Masculine gender norms substantially shape the lives of men and boys in a range of different ways. This UK report and toolkit consolidate existing knowledge from both research and practitioner experience, to provide an in-depth exploration of how to engage with men and boys to address social norms connected to masculinity and challenge and change harmful gender stereotypes. It was completed in October 2019 and has recently been published by the UK Government Equalities Office. The project involved a rapid evidence assessment of relevant literature, 17 key-informant interviews, and an online survey of 143 practitioners’ views, as well as advice from an NGO expert panel. It was carried out by Dr Stephen Burrell, Sandy Ruxton, and Professor Nicole Westmarland (Durham University).
Gendered social norms can be understood as the implicit and informal rules of behaviour which are expected of women (i.e. what is seen as being ‘feminine’) and men (i.e. what is defined as being ‘masculine’), which are shared by members of a group or society and which they generally accept and abide by. They play a significant role in reproducing gender inequality. The research highlights that the UK has seen important shifts in gender norms in recent decades, for example towards more involved fatherhood and increased LGBTQ+ rights. However, these shifts often appear to reflect changes in what it means to be a man, rather than a reduction in the need to conform to specific ideas of masculinity altogether. Furthermore, changes in normative perceptions do not necessarily equate to changes in behaviour. For instance, women are still carrying out the bulk of childcare and housework despite now playing a significant role in the labour market. In addition, changes in gendered social norms do not inevitably move in a linear direction, as the increasing normalisation of pornography in the lives of men and boys illustrates.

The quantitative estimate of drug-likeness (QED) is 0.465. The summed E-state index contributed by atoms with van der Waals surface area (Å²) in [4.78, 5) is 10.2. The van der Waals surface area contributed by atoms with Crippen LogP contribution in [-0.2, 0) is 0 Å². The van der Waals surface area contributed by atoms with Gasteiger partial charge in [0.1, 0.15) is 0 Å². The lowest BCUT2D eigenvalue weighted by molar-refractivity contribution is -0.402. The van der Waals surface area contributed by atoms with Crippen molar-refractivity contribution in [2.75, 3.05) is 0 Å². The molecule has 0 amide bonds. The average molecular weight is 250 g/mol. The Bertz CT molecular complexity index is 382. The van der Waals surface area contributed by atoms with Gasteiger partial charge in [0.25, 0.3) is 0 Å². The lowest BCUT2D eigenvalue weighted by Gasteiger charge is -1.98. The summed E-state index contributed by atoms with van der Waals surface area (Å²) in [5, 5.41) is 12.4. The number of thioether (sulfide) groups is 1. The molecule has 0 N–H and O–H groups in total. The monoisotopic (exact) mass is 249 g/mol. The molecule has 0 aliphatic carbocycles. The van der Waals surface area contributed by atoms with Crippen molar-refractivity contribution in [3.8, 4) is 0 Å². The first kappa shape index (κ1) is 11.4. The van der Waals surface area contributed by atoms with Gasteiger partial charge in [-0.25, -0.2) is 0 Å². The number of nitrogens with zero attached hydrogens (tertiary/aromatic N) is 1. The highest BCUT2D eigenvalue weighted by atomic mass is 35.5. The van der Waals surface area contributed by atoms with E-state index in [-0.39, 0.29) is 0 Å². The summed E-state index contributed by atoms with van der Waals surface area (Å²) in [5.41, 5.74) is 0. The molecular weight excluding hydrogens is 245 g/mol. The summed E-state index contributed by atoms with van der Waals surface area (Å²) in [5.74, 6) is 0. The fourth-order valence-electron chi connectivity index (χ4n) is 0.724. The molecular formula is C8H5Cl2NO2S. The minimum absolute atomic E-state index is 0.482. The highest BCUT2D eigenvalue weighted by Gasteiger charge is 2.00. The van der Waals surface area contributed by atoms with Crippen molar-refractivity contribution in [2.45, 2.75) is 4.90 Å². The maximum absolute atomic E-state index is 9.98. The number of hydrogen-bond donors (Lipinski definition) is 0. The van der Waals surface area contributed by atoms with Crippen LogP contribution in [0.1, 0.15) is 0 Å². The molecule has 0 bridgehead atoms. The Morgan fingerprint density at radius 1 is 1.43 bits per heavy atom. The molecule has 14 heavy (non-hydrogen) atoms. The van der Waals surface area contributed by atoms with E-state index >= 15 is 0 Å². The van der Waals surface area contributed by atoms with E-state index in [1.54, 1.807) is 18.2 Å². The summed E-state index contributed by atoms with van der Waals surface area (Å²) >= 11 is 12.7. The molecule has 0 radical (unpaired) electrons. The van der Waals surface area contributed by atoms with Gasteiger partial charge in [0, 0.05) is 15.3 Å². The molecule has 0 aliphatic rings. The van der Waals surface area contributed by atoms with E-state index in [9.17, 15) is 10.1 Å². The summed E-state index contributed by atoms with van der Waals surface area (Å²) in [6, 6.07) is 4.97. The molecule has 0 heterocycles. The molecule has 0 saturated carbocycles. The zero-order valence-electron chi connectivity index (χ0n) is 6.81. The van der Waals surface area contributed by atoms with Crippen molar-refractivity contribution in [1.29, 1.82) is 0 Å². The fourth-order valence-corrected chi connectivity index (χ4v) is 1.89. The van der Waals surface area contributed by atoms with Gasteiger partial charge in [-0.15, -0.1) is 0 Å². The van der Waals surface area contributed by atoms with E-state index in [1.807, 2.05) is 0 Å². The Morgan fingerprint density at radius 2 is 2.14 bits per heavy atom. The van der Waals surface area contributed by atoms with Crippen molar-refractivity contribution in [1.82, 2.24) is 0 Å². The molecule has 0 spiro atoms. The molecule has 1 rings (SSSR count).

Gendered social norms thus continue to have a range of detrimental impacts on men and boys and the people around them. For instance, the research illustrated that the constraints imposed by masculine expectations have a harmful effect on men’s health and wellbeing, and play a fundamental role in violence against women and girls. However, it also underscored the importance of an intersectional approach to understanding and engaging with masculine norms. It can be easy to make generalisations about their impacts and assume that men and boys are a homogenous group, when there are huge variations among them based on factors including age, location, race and ethnicity, social class, disability, and sexuality. This means that there are significant power differentials among men and boys and between different constructions of masculinity, as well as between men and women, and it is crucial to take these into account to make sure that work with men and boys is relevant to the diverse contexts in which they live their lives.
The research demonstrates that there is an urgent need for more gender-transformative engagement with men and boys from an early age and at key points across the life course. This should not just include programmes and campaigns specifically addressing gender norms - rather, an understanding of the need to transform these norms should be embedded in all of the work that we do, especially when working directly with men and boys. In order to have long-term, sustainable impacts, this work should be multifaceted, across the different levels of society. It is not enough to encourage change among individual men and boys if wider society is not changing with them. Shifting gendered social norms requires organisational, community, institutional and structural change towards gender equality as well as transformations among individuals and peers. This also means that there are things that we can all be doing, every day, to help change unhealthy gendered social norms and build a more equal society.